You may be wondering why he is on my bulletin board. There's a good reason. Really! ;-) He's a visual reminder that, when I plan the Christmas stockings I'm making for Wonderful Life Farm for the year, to make sure I'm stocking something that a guy who looks like that might like...something wool and plaid and manly.

At the other end, I pin: patterns, more measurements, simple instructions, inspiration pictures, family pictures, and more.

Isn't this quite the couple though? I snatched this up at an antique store, because I loved the fine fit of her bodice, the great bustle, the unusual accent of that large brooch on her upper skirt, and her deadpan expression. I think she might've been a force to be reckoned with, don't you?

And if I'm sitting and sewing, straight ahead between the two front windows, is a short bookshelf filled with essentials. I prefer to find interesting storage containers to corral all the million and one things that accumulate in a sewing room. I use antique jars for thread and buttons, baskets for patterns, a hotel silver compote for brass thumbtacks, and wooden Shaker boxes for more buttons and ribbons.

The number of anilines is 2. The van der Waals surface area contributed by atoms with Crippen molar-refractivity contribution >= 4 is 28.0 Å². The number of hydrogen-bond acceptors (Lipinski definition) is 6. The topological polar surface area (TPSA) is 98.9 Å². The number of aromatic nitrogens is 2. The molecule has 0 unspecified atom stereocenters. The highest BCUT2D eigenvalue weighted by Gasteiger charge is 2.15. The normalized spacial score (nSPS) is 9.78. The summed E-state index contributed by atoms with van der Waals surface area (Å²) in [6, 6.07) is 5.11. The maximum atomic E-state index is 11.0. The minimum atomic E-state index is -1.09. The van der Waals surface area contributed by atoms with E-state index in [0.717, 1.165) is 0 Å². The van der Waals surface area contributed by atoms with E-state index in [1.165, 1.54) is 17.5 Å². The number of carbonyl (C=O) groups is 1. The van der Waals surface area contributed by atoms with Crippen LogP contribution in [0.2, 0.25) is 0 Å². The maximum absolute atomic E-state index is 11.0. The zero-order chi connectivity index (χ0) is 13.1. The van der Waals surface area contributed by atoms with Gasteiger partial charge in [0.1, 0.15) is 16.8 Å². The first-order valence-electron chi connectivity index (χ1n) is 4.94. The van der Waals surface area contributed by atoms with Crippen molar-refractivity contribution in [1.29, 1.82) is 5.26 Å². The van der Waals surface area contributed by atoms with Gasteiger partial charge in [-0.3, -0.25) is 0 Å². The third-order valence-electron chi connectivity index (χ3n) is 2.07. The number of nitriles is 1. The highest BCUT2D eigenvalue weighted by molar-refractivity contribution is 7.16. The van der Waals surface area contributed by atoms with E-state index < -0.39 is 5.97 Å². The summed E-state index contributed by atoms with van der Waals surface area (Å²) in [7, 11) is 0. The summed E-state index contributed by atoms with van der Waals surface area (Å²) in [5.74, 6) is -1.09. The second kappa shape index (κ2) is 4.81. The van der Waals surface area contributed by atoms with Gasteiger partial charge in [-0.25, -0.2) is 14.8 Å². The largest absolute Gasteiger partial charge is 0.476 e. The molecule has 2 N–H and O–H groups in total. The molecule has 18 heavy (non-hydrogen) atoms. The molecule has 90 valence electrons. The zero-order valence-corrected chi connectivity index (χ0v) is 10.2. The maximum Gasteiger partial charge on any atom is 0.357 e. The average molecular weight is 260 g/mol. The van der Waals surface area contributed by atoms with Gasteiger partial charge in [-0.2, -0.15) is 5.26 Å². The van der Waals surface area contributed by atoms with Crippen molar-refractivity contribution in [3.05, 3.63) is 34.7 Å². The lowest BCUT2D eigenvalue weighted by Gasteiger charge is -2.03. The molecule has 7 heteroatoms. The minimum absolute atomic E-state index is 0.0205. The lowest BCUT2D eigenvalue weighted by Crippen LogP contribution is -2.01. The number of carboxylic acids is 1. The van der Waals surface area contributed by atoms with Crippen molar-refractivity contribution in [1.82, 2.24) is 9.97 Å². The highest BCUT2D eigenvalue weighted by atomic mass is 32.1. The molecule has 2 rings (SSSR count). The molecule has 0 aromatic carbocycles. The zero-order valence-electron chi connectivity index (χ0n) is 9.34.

In the corner and on the bookshelves (leftover from homeschooling days and still holding a fair number of books) is where I house all my fabric. I really try my best to keep only fabric that I actually use, and periodically I have a purge. A bunch of fabric recently went to the drama club of a local school for costumes and set use.

More custom storage solutions.

This is the newest section of my sewing room...the shipping station! I LOVE it! This is going to make the busy Christmas season SO much easier! Everything I need at my fingertips: boxes, tissue, twine, mailing labels, stationery, pens, tape. It's super functional and just seeing it thrills me a bit each day, I must admit. 

All my shipments receive a handwritten thank you note, because I truly just am so grateful for each and every customer choosing my shops. 

Over the shipping station is another, matching but smaller bulletin board. This one holds other inspirations that are related to the shops, but not necessarily the creative, sewing side of the some labels I find beautiful.

A sweet card from a dear friend congratulating me on my 500th Etsy sale (now I'm 800+!).